Also, there is the visual aspect of reading that is not present when listening to a book. I just finished listening to Anne of Green Gables (Don’t ask). What I enjoyed most about the experience was Kate Burton’s narration. What a performance! I found myself laughingly immersed in Burton’s depictions of the loquacious orphan and her taciturn foster father.

I skimmed through the novel, and I can readily say that I would have lost patience reading the lengthy paragraphs (brilliant though they were) filled with Anne’s breathless, interminable monologues. The visual alone exhausted me. If I had not listened to the novel, I would never have experienced the full story. Reading Anne of Green Gables and listening to it being read were not the same.

Audible.com’s slogan is clever. Still, listening is not the new reading. Listening is listening. Reading is reading. Audiences can appreciate, and welcome, multiple representations of a work of art. We don’t need to be seduced into thinking that one replaces the other.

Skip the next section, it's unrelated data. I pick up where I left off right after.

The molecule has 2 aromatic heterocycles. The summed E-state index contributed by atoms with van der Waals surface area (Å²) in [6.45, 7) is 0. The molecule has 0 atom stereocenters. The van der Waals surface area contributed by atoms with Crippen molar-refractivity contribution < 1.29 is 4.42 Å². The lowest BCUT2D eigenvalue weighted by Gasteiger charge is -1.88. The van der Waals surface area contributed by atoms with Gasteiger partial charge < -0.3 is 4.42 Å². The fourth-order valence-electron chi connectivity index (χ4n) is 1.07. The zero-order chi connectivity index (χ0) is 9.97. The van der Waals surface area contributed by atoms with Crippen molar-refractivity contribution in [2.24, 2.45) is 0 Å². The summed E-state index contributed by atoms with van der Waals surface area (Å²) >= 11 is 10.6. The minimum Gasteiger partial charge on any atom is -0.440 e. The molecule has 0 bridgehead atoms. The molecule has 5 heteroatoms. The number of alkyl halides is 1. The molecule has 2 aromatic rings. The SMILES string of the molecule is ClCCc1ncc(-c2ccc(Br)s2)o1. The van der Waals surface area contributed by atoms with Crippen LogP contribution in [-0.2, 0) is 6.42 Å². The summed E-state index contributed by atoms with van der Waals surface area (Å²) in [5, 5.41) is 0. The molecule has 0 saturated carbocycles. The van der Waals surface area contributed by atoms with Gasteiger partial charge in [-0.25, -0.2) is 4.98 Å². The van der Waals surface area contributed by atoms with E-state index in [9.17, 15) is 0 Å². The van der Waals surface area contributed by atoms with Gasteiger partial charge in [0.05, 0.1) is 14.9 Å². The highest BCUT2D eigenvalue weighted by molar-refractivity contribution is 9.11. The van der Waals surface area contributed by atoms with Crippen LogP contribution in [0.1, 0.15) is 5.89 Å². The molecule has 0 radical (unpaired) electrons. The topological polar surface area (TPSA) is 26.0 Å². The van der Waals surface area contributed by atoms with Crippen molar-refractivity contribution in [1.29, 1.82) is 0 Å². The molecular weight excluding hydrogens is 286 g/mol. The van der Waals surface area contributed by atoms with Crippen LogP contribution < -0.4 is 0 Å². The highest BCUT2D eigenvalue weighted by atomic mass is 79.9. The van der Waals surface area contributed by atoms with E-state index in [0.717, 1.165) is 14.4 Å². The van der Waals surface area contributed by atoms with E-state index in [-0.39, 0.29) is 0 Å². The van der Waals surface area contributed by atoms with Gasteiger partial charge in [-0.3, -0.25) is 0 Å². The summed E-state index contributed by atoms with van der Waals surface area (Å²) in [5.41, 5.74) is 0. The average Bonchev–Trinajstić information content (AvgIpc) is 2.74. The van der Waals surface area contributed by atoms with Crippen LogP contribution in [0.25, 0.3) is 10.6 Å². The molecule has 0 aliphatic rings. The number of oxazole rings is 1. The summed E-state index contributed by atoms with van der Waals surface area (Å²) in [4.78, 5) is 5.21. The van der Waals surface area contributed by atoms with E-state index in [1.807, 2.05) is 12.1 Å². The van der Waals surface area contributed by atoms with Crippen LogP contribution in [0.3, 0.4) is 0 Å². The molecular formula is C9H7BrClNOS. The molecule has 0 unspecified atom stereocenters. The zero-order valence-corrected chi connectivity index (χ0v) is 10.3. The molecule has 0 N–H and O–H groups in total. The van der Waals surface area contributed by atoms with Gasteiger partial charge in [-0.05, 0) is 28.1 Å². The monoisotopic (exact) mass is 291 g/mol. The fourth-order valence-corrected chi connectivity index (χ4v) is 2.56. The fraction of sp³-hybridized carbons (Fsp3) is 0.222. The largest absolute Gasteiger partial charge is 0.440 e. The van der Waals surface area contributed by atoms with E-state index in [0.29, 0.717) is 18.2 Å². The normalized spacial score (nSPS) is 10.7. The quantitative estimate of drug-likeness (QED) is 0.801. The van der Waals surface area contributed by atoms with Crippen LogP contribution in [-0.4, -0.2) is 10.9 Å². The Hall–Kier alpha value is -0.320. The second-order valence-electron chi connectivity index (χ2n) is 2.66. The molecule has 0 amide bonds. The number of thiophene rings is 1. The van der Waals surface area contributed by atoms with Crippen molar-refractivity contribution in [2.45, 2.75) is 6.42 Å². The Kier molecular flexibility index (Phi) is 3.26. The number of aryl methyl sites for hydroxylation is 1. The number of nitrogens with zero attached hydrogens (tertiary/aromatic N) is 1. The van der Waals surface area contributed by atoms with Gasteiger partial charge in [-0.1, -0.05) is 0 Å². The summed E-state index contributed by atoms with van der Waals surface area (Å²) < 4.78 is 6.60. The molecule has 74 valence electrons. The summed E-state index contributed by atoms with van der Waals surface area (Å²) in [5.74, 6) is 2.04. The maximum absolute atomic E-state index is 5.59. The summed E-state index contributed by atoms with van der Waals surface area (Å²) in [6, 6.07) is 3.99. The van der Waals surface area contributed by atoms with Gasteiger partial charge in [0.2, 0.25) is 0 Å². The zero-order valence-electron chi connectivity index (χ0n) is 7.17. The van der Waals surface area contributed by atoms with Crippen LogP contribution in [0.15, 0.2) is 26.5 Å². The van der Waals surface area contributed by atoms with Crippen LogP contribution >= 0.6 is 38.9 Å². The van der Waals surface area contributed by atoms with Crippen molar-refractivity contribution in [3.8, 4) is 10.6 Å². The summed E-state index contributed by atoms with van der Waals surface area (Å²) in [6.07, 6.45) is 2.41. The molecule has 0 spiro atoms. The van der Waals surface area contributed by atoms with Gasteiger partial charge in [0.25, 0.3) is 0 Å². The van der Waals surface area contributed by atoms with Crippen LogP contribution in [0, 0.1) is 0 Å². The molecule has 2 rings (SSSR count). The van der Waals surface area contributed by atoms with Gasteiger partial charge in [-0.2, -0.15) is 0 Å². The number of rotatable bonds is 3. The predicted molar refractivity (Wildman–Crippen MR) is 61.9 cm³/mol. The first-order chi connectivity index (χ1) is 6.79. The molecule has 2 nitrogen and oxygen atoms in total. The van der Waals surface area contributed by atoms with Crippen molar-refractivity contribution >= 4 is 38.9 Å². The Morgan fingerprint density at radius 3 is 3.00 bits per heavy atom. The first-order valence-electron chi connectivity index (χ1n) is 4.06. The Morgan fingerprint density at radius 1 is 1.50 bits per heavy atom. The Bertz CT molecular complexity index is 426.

Lessons from the power outage

From 1:11am Monday, October 30th through 11:35 am November 2nd, my generator provided my house with electricity. A massive wind storm devastated many areas of Vermont, knocking out power to tens of thousands of homes.

Having a generator allowed me to cook (which I did), and even watch TV if I wanted (I didn’t). As the generator hummed along, I got work done. Then my internet service and landline went out. Though I could text and make calls using my cell phone, this was too much for me. Ninety percent of my work is done online. Once that was impossible, I tried to work offline. Then I began to obsess about when internet service would return.